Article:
Our Lucky Charm Shirt Directs Attention To Your Real Lucky Charm
Hilarious and eye-catching design gets you ready for St. Patty's day or any day!
The Lucky Charm Shirt is our way of letting your GF or BF know exactly where to find your true Lucky Charm. If the shamrock showered arrow doesn't give them a hint, buy them some glasses.
Our Lucky Charm Shirt design features golden lettering in classic fashion and among a sprinkling of happy shamrocks the arrow points toward your intended purpose. Rich St. Pattys Day colors and a very funny message makes this a really terrific shirt for either men or women to wear on your St. Paddy's Day festivities.
We have our Lucky Charm Shirt design on a good number of attractive shirt styles for men or women and a wide range of colors and sizes are available. Lucky Charm shirt design looks great on our black t-shirts but you can see that it also looks great on our Lucky Charm Ladies Twofer in pink. Lucky charm shirt design contrasts nicely with our ladies white spaghetti top and we also have a very warm Lucky Charm shirt hoodie too.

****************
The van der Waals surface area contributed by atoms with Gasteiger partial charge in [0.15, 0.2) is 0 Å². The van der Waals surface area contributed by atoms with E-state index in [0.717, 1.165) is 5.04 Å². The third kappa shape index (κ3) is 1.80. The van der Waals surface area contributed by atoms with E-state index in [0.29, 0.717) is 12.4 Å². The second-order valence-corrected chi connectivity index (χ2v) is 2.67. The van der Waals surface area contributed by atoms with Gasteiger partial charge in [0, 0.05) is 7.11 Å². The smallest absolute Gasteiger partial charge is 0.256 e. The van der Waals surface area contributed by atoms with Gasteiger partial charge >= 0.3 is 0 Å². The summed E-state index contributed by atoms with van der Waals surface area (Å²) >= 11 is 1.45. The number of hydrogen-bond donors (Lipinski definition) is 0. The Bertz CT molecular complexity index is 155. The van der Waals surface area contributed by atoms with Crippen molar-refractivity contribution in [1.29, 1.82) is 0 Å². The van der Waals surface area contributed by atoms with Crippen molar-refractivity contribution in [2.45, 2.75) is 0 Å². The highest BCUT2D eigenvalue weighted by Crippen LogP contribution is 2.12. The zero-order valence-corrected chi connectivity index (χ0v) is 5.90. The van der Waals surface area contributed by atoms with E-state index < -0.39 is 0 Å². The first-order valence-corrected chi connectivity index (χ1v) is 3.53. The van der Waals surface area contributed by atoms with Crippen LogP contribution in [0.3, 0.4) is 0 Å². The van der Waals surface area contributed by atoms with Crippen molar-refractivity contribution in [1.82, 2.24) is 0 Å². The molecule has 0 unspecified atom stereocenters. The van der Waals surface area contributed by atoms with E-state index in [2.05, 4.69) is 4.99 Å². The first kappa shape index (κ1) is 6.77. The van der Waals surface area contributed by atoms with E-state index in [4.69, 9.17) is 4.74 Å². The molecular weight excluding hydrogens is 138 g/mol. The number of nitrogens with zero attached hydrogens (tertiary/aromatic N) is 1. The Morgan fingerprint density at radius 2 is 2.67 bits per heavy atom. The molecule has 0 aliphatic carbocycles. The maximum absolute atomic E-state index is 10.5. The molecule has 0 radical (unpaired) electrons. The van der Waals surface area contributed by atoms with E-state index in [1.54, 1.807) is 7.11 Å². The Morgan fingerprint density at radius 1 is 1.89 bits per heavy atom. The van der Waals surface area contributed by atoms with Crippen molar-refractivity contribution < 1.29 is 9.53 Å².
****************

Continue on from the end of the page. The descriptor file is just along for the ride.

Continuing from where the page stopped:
|Tags: lucky charm shirt, lucky charm, st pattys day shirt, funny st patricks day shirt, irish, ireland, green, gold, shamrock, shamrocks
Little known facts about St. Patrick's Day
In Ireland on St. Patrick's Day, people traditionally wear a small bunch of shamrocks on their jackets or caps. Children wear orange, white and green badges, and women and girls wear green ribbons in their hair.
Many cities have a St. Patrick's Day parade. Dublin, the capital of Ireland, has a huge St. Patrick's Day festival from March 15-19, that features a parade, family carnivals, treasure hunt, dance, theatre and more. In North American, parades are often held on the Sunday before March 17. Some paint the yellow street lines green for the day! In Chicago, the Chicago River is dyed green with a special dye that only lasts a few hours. There has been a St. Patrick's Day parade in Boston, Massachusetts since 1737. Montreal is home to Canada's longest running St. Patrick's Day parade, which began in 1824.